Anna Bergerová

* 1930  

  • "Mines were not visible. There were different types of mines, landmines, tank mines ... The Germans made landmines and connected them together, so when someone stepped on a mine, other mines also exploded and everyone around them was dead or wounded. It was a terrible area to cross. These were the worst 4 days and nights in my life. When I went to the wounded, one said, "No, let me die, run to save your life". Then he picked a gun and shot himself. He was in such a state that I couldn't have helped him. It was a terribly bloody crossing in which we walked over dead bodies."

  • "Dr. Dolina looked at me, and I waited, frightened, which job would he assign me. He said, "You will be my helper, my nurse." I didn't know anything, I almost started to cry. He said, "Don't cry, the wounded do not like crying but a smile, and that will be your main task. And you'll do what I tell you. I viewed him as God, I obeyed him so much."

  • In the two hours that Brother Vasil was at home and we were happy, he said that everything had moved on the Russian frontline and soon we would be liberated and reunited. He said, "You know there are partisans, do everything you can do for them and listen to their instructions. He was better informed about the partisan movement and about everything that was happening there than we.

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    Bratislava, 12.03.2020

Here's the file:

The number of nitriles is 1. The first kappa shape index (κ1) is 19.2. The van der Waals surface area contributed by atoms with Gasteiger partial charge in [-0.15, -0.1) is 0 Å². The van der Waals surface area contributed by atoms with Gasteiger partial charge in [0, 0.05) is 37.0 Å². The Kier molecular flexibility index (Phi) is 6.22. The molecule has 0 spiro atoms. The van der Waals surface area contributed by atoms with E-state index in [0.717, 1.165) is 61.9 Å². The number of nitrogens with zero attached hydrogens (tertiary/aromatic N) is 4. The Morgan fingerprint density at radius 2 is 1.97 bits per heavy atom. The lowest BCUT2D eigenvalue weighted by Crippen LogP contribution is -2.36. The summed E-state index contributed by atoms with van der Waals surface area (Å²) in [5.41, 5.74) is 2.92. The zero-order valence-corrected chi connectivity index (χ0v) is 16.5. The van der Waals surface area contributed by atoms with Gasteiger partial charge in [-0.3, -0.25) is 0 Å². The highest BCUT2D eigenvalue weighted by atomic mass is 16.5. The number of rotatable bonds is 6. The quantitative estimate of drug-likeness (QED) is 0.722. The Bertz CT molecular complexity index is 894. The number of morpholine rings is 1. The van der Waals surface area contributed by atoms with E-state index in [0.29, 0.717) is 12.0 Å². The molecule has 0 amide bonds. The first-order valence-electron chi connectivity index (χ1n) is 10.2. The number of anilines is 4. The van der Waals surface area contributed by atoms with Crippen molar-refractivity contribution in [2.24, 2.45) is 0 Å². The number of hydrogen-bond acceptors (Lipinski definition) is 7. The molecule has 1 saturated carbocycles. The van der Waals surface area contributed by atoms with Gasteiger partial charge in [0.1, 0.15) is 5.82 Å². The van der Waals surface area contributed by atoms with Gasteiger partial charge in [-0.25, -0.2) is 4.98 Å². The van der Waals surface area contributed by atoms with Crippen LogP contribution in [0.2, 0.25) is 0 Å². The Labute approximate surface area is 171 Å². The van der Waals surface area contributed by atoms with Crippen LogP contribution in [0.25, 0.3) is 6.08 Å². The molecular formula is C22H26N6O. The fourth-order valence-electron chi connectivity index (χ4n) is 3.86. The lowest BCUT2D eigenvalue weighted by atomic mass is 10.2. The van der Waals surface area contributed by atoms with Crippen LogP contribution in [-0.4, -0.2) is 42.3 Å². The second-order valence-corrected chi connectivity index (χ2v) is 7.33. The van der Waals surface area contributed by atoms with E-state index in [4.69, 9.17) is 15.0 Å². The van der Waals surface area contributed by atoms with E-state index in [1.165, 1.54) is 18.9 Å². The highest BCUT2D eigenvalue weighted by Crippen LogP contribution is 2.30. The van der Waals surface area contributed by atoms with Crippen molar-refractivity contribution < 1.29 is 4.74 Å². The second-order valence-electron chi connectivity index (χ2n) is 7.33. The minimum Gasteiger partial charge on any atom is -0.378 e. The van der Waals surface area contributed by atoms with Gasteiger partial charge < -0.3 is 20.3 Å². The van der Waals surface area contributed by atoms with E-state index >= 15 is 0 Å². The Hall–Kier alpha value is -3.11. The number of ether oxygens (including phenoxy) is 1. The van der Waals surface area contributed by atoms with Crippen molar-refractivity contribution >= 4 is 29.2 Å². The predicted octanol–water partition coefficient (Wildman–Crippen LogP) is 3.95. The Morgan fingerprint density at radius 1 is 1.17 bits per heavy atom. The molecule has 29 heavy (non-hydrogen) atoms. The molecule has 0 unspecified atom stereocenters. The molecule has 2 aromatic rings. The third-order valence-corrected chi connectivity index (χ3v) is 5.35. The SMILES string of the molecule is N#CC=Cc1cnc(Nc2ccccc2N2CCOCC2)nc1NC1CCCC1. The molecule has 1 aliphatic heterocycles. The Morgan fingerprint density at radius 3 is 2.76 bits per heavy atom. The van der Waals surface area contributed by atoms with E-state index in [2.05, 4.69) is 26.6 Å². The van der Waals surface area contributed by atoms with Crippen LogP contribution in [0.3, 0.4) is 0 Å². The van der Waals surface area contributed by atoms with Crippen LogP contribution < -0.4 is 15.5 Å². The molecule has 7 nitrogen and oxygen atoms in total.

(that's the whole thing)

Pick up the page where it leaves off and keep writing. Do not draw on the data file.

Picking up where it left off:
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    duration: 02:35:32
    media recorded in project Stories of the 20th century
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My teenage years fear hatred of Hitler, effort, to end the war and free ourselves”

Anna Bergerová, photo from the identification of "Union of Slovak Partisans"
Anna Bergerová, photo from the identification of "Union of Slovak Partisans"
photo: archív pamätníčky

Anna Bergerová, nee Danova, was born on March 3, 1930, in the Ruthenian village of Habura in eastern Slovakia. She had two brothers who were active in anti-fascist resistance groups in Czech Republic. After the outbreak of the war, she lived with her mother Julia and sister Maria. When German soldiers moved into their house, they fled and stayed with the partisans. In the partisan unit Chapayev, she helped Dr. Gruber (real name Jozef Dolina) as a nurse. At the same time, she worked with her sister Maria as a connection, they smuggled ammunition and on spy missions. After the rupture of the German front line in November 1944, she continued to work near Kalinov as a nurse for soldiers and partisans returning from the frontline and released prisoners from concentration camps. After the war, she graduated from the grammar school in Humenné, and later the Faculty of Law, Comenius University in Bratislava. She was an official of the Slovak Women’s Union, a member of the National Committee and she is still actively involved in social and political life even when she is retired and living with her husband in Bratislava.